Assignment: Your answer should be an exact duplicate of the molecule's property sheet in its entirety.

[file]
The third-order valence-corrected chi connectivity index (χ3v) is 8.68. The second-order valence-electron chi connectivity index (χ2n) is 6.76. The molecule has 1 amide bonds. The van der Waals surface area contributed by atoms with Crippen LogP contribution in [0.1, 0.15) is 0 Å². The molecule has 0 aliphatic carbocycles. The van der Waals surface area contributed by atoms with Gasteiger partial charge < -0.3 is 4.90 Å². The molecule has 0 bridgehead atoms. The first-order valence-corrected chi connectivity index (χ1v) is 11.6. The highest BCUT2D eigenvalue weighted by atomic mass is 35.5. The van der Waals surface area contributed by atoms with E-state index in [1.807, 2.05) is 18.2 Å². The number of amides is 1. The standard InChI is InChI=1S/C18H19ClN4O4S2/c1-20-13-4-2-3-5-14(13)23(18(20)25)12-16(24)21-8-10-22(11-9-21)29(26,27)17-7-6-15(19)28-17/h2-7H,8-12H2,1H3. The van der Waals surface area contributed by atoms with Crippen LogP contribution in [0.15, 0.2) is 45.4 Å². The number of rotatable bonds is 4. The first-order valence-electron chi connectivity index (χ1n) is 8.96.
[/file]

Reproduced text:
The third-order valence-corrected chi connectivity index (χ3v) is 8.68. The second-order valence-electron chi connectivity index (χ2n) is 6.76. The molecule has 1 amide bonds. The van der Waals surface area contributed by atoms with Crippen LogP contribution in [0.1, 0.15) is 0 Å². The molecule has 0 aliphatic carbocycles. The van der Waals surface area contributed by atoms with Gasteiger partial charge < -0.3 is 4.90 Å². The molecule has 0 bridgehead atoms. The first-order valence-corrected chi connectivity index (χ1v) is 11.6. The highest BCUT2D eigenvalue weighted by atomic mass is 35.5. The van der Waals surface area contributed by atoms with E-state index in [1.807, 2.05) is 18.2 Å². The number of amides is 1. The standard InChI is InChI=1S/C18H19ClN4O4S2/c1-20-13-4-2-3-5-14(13)23(18(20)25)12-16(24)21-8-10-22(11-9-21)29(26,27)17-7-6-15(19)28-17/h2-7H,8-12H2,1H3. The van der Waals surface area contributed by atoms with Crippen LogP contribution in [0.15, 0.2) is 45.4 Å². The number of rotatable bonds is 4. The first-order valence-electron chi connectivity index (χ1n) is 8.96.